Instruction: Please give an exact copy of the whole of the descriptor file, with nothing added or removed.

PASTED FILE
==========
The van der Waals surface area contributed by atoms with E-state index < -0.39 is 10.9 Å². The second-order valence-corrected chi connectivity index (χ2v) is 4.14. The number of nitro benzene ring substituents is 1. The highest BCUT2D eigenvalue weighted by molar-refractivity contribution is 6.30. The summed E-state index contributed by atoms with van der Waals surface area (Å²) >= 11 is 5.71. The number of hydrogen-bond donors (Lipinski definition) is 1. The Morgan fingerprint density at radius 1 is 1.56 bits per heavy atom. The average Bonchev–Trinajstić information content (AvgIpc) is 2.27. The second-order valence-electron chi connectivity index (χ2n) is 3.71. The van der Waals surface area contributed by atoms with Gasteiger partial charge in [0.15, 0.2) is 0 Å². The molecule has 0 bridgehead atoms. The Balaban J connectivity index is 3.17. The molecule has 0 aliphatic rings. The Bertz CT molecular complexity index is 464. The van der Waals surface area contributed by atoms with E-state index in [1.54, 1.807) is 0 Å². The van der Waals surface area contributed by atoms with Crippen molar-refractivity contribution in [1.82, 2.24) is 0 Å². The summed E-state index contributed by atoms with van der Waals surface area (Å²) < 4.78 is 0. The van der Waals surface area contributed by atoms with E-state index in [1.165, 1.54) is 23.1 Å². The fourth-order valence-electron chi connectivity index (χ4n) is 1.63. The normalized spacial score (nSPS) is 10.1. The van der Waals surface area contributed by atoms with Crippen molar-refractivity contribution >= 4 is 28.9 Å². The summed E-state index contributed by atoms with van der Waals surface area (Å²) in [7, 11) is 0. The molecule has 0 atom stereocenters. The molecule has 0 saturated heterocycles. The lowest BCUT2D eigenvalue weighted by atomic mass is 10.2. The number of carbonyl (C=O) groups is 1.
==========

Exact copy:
The van der Waals surface area contributed by atoms with E-state index < -0.39 is 10.9 Å². The second-order valence-corrected chi connectivity index (χ2v) is 4.14. The number of nitro benzene ring substituents is 1. The highest BCUT2D eigenvalue weighted by molar-refractivity contribution is 6.30. The summed E-state index contributed by atoms with van der Waals surface area (Å²) >= 11 is 5.71. The number of hydrogen-bond donors (Lipinski definition) is 1. The Morgan fingerprint density at radius 1 is 1.56 bits per heavy atom. The average Bonchev–Trinajstić information content (AvgIpc) is 2.27. The second-order valence-electron chi connectivity index (χ2n) is 3.71. The van der Waals surface area contributed by atoms with Gasteiger partial charge in [0.15, 0.2) is 0 Å². The molecule has 0 bridgehead atoms. The Balaban J connectivity index is 3.17. The molecule has 0 aliphatic rings. The Bertz CT molecular complexity index is 464. The van der Waals surface area contributed by atoms with E-state index in [1.54, 1.807) is 0 Å². The van der Waals surface area contributed by atoms with Crippen molar-refractivity contribution in [1.82, 2.24) is 0 Å². The summed E-state index contributed by atoms with van der Waals surface area (Å²) < 4.78 is 0. The van der Waals surface area contributed by atoms with E-state index in [1.165, 1.54) is 23.1 Å². The fourth-order valence-electron chi connectivity index (χ4n) is 1.63. The normalized spacial score (nSPS) is 10.1. The van der Waals surface area contributed by atoms with Crippen molar-refractivity contribution >= 4 is 28.9 Å². The summed E-state index contributed by atoms with van der Waals surface area (Å²) in [7, 11) is 0. The molecule has 0 atom stereocenters. The molecule has 0 saturated heterocycles. The lowest BCUT2D eigenvalue weighted by atomic mass is 10.2. The number of carbonyl (C=O) groups is 1.